The love which Christ expects of us and that Paul describes is the Greek agape. This is not a feeling which we undergo when we really like something or someone, although that can be a small part of it. It is not best wishes for someone, an “I’ve got my fingers crossed for you.” No, perfect love is doing whatever it takes to help a person in need. If prayer and finger-crossing are all that you can do, then okay, that’s love, but we can usually do much more than this when we see our neighbor is hurting. There is no law that can be written that can make anyone do this. Laws are a base set of standards to which an authority compels compliance through coercion. Love must be freely given, an act of free will which sincerely attempts to understand another and his or her needs, sees our neighbor to be like ourselves, beloved by God and deserving of our love. Or as Atticus Finch tells us, “You never really understand a person until you consider things from his point of view...” [Harper Lee, To Kill a Mockingbird: The 40th Anniversary Edition, New York: HarperCollins, 1999, p. 33].
This week, Wednesday, September 9, the Church celebrates the feast day of Saint Peter Claver. He was a Seventeenth Century Jesuit missionary priest who became the patron saint of Father Oscar’s Republic of Colombia, as well as the patron saint of slaves and ministry to African Americans. He baptized around 300,000 people in New Granada, what is modern day Colombia, and heard the confessions of over 5,000 slaves each year. He shunned the rich planters and slave owners and lived with the slaves. He ministered to newly arrived slaves who were in horrific condition after their sea voyage from Africa. He spoke up for their welfare in addition to preaching the Word of God. Although born to a well-to-do family in Spain, he felt called by God to be the slave of the slaves, and wrote, "I must dedicate myself to the service of God until death, on the understanding that I am like a slave" [Joseph F. X. Sladky, “St. Peter Claver: Slave of the Slaves Forever,” Crisis Magazine, September 8, 2014. https://www.crisismagazine.com/2014/st-peter-claver-slave-slaves-forever].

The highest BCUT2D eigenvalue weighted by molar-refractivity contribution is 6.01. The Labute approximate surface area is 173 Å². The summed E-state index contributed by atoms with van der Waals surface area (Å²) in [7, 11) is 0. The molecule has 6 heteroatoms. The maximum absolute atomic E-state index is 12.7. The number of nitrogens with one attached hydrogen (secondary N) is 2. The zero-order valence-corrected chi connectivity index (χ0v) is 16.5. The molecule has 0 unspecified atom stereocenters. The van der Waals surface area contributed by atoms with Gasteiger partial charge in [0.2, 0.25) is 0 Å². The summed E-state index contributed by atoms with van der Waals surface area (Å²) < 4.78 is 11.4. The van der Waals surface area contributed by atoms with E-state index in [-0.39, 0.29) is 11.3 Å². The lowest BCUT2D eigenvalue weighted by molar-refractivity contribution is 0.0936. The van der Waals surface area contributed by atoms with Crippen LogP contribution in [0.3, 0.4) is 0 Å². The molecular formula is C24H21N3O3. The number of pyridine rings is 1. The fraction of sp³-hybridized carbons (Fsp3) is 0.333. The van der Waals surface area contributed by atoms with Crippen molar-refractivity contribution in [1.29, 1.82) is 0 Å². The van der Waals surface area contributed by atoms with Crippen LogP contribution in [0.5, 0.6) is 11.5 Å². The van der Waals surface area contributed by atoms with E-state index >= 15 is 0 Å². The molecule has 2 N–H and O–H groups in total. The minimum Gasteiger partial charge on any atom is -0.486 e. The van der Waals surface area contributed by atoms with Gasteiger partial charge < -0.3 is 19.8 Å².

Saint Peter Claver is the perfect example of what the call to true Christian love is about. It is not a passive love, in which we do no harm. It is an active love, where we do what is right for others in need, even if they have hurt us. It is sad to see on the news every day many Americans, many of whom consider themselves to be Christians, not truly following their Christian mandate, but instead engaging in hateful speech and name-calling. We must forcefully advocate for reconciliation, to have the extremes on both sides try to understand the position of the other, and seek ways to deescalate situations instead of amplifying them. If the world sees us as foolish, to use the word that Saint Paul does, for not bending our Christian values of love of God and neighbor to engage in political sport or culture war, then so be it, for we answer to a higher authority. This takes tremendous courage, a courage which Jesus showed when He took up the cross, and now it is our turn. It was just last Sunday in the Gospel that Jesus instructed his followers, “Whoever wishes to come after me must deny himself, take up his cross, and follow me” [Mt 16:24]. Once again, I quote Atticus Finch, who told his son Jem, “I wanted you to see what real courage is, instead of getting the idea that courage is a man with a gun in his hand. It's when you know you're licked before you begin but you begin anyway and you see it through no matter what" [Harper Lee, To Kill a Mockingbird: The 40th Anniversary Edition, New York: HarperCollins, 1999, p. 128].